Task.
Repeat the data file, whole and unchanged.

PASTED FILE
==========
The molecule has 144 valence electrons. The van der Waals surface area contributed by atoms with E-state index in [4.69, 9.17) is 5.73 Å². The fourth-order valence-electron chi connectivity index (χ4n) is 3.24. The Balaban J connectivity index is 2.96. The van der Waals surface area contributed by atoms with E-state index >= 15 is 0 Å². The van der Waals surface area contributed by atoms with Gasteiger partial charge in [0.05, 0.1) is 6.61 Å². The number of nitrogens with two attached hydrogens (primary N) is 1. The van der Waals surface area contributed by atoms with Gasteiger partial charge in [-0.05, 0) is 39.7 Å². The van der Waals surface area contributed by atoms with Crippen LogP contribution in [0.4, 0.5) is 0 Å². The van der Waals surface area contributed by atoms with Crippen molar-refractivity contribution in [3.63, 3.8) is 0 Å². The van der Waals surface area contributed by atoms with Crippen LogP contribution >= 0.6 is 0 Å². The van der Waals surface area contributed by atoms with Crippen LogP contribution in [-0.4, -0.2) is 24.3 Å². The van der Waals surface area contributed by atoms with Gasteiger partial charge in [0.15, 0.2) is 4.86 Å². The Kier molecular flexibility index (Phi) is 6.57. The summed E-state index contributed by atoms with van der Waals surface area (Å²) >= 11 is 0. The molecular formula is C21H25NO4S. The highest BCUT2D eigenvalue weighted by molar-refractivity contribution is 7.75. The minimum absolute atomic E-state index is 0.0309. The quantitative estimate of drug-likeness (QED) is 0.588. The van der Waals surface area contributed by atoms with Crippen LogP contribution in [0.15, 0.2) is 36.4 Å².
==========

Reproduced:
The molecule has 144 valence electrons. The van der Waals surface area contributed by atoms with E-state index in [4.69, 9.17) is 5.73 Å². The fourth-order valence-electron chi connectivity index (χ4n) is 3.24. The Balaban J connectivity index is 2.96. The van der Waals surface area contributed by atoms with E-state index >= 15 is 0 Å². The van der Waals surface area contributed by atoms with Gasteiger partial charge in [0.05, 0.1) is 6.61 Å². The number of nitrogens with two attached hydrogens (primary N) is 1. The van der Waals surface area contributed by atoms with Gasteiger partial charge in [-0.05, 0) is 39.7 Å². The van der Waals surface area contributed by atoms with Crippen LogP contribution in [0.4, 0.5) is 0 Å². The van der Waals surface area contributed by atoms with Crippen molar-refractivity contribution in [3.63, 3.8) is 0 Å². The van der Waals surface area contributed by atoms with Crippen LogP contribution >= 0.6 is 0 Å². The van der Waals surface area contributed by atoms with Crippen LogP contribution in [-0.4, -0.2) is 24.3 Å². The van der Waals surface area contributed by atoms with Gasteiger partial charge in [0.15, 0.2) is 4.86 Å². The Kier molecular flexibility index (Phi) is 6.57. The summed E-state index contributed by atoms with van der Waals surface area (Å²) >= 11 is 0. The molecular formula is C21H25NO4S. The highest BCUT2D eigenvalue weighted by molar-refractivity contribution is 7.75. The minimum absolute atomic E-state index is 0.0309. The quantitative estimate of drug-likeness (QED) is 0.588. The van der Waals surface area contributed by atoms with Crippen LogP contribution in [0.15, 0.2) is 36.4 Å².